• DOON by Corp and Langdon:I skidded to a halt in the crowded corridor, totally unprepared for a showdown with the evil witch of Bainbridge High.
  1. 7. Start with setting that evokes emotion, establishes mood, or raises questions

-A Court of Thorns and Roses by Sarah J. Maas:The forest had become a labyrinth of snow and ice.

-Maria V. Snyer’s Poison Study: Locked in darkness that surrounded me like a coffin, I had nothing to distract me from my memories.

 

LINKS:

https://www.bustle.com/articles/164702-20-ya-novels-that-will-hook-you-from-the-first-line

https://www.barnesandnoble.com/blog/teen/15-of-the-best-opening-lines-in-ya/ 

https://www.huffpost.com/entry/38-best-first-lines-in-no_b_8836484

 

Thanks Lorie, for sharing your tips with us! *Find Lorie’s books on amazon here & her website.

Nova, signing off!

 

 

 

 

 

 

 

Prompt: Warm Rain

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Warm Rain.

In 200 words or less, what scene do those two words bring to your mind?

Go. 

Then POST your prompt in the comments!

Here are two example prompts from SP writers Nova and Noah.

Nova:

I wake to small warm drops on my face. A splash on my eyelids has me wiping away what feels like a tear. But tears were for yesterday. Today is for survival. My eyes crack open to a brilliant rainbow light coming thru the mist. I squint and try to remember what exactly happened last night.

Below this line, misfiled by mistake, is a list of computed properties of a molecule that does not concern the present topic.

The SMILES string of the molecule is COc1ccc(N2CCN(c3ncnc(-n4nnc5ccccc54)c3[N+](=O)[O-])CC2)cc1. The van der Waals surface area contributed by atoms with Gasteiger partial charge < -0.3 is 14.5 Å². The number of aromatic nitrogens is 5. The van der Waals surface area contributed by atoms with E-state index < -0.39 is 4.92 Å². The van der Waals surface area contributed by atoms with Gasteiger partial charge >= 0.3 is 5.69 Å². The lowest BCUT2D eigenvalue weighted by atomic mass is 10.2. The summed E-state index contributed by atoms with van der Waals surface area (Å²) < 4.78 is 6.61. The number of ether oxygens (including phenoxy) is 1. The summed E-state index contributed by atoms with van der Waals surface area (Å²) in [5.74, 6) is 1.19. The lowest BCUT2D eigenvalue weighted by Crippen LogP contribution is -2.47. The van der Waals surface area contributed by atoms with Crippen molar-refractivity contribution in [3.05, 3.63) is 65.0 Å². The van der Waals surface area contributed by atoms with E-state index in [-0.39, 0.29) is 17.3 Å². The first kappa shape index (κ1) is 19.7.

My arms push my body up. That is when I notice the bruise on my leg. Dang it. So it is true. I’m marooned. On an island. Alone. In the middle of nowhere. And all because of one little lie.

There’s a rustle in the palms and a rhythm that sounds like footsteps. With great pain, I bend my leg and scoot behind a large bush doubtful it can hide me. Whatever it is, its getting closer. Maybe I’m not alone after all.

Noah:

Thunder rumbled in the distance as I ran across the field. The clouds rolled over head as I ran faster. I always loved to race the rain. The thunder was like our gunshot letting me know the race had begun; the long grass brushed against my legs as I barreled past. My calloused feet pounding on the dry I earth. I could hear the rain coming fast from behind me, a loud, overwhelming whooshing sound, that seemed to come from everywhere and meant no escape.  l saw my small home in the distance and laughed to myself.

“The rain always won,” I thought as it finally caught up to me, instantly drenching me. Slipping in the fresh mud I fell onto the ground and laughed again.  

 

**Photo by Pete Nowicki on Unsplash